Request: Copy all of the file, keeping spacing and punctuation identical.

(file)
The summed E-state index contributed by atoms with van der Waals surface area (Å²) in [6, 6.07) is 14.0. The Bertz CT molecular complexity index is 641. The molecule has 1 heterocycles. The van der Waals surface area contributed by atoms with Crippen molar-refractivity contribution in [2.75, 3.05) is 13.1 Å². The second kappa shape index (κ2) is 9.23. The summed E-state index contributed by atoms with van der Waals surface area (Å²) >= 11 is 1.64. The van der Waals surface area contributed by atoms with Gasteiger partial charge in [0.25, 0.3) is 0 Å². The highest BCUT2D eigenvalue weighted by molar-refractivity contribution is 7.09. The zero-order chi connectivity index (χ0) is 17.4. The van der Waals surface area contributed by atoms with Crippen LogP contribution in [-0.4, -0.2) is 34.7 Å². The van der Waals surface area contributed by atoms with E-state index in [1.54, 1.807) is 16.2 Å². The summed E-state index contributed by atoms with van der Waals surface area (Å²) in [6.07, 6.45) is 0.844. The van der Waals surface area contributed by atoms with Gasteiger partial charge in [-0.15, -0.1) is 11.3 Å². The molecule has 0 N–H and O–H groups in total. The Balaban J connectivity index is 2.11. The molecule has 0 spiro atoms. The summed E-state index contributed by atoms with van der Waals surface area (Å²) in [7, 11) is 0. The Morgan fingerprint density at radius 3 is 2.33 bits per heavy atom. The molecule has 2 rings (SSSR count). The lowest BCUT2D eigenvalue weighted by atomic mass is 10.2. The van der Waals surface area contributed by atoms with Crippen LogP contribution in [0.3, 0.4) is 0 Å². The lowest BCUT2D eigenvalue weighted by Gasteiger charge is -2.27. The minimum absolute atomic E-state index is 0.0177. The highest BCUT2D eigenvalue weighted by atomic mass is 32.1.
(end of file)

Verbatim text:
The summed E-state index contributed by atoms with van der Waals surface area (Å²) in [6, 6.07) is 14.0. The Bertz CT molecular complexity index is 641. The molecule has 1 heterocycles. The van der Waals surface area contributed by atoms with Crippen molar-refractivity contribution in [2.75, 3.05) is 13.1 Å². The second kappa shape index (κ2) is 9.23. The summed E-state index contributed by atoms with van der Waals surface area (Å²) >= 11 is 1.64. The van der Waals surface area contributed by atoms with Gasteiger partial charge in [0.25, 0.3) is 0 Å². The highest BCUT2D eigenvalue weighted by molar-refractivity contribution is 7.09. The zero-order chi connectivity index (χ0) is 17.4. The van der Waals surface area contributed by atoms with Crippen LogP contribution in [-0.4, -0.2) is 34.7 Å². The van der Waals surface area contributed by atoms with E-state index in [1.54, 1.807) is 16.2 Å². The summed E-state index contributed by atoms with van der Waals surface area (Å²) in [6.07, 6.45) is 0.844. The van der Waals surface area contributed by atoms with Gasteiger partial charge in [-0.15, -0.1) is 11.3 Å². The molecule has 0 N–H and O–H groups in total. The Balaban J connectivity index is 2.11. The molecule has 0 spiro atoms. The summed E-state index contributed by atoms with van der Waals surface area (Å²) in [7, 11) is 0. The Morgan fingerprint density at radius 3 is 2.33 bits per heavy atom. The molecule has 2 rings (SSSR count). The lowest BCUT2D eigenvalue weighted by atomic mass is 10.2. The van der Waals surface area contributed by atoms with Crippen LogP contribution in [0.3, 0.4) is 0 Å². The lowest BCUT2D eigenvalue weighted by Gasteiger charge is -2.27. The minimum absolute atomic E-state index is 0.0177. The highest BCUT2D eigenvalue weighted by atomic mass is 32.1.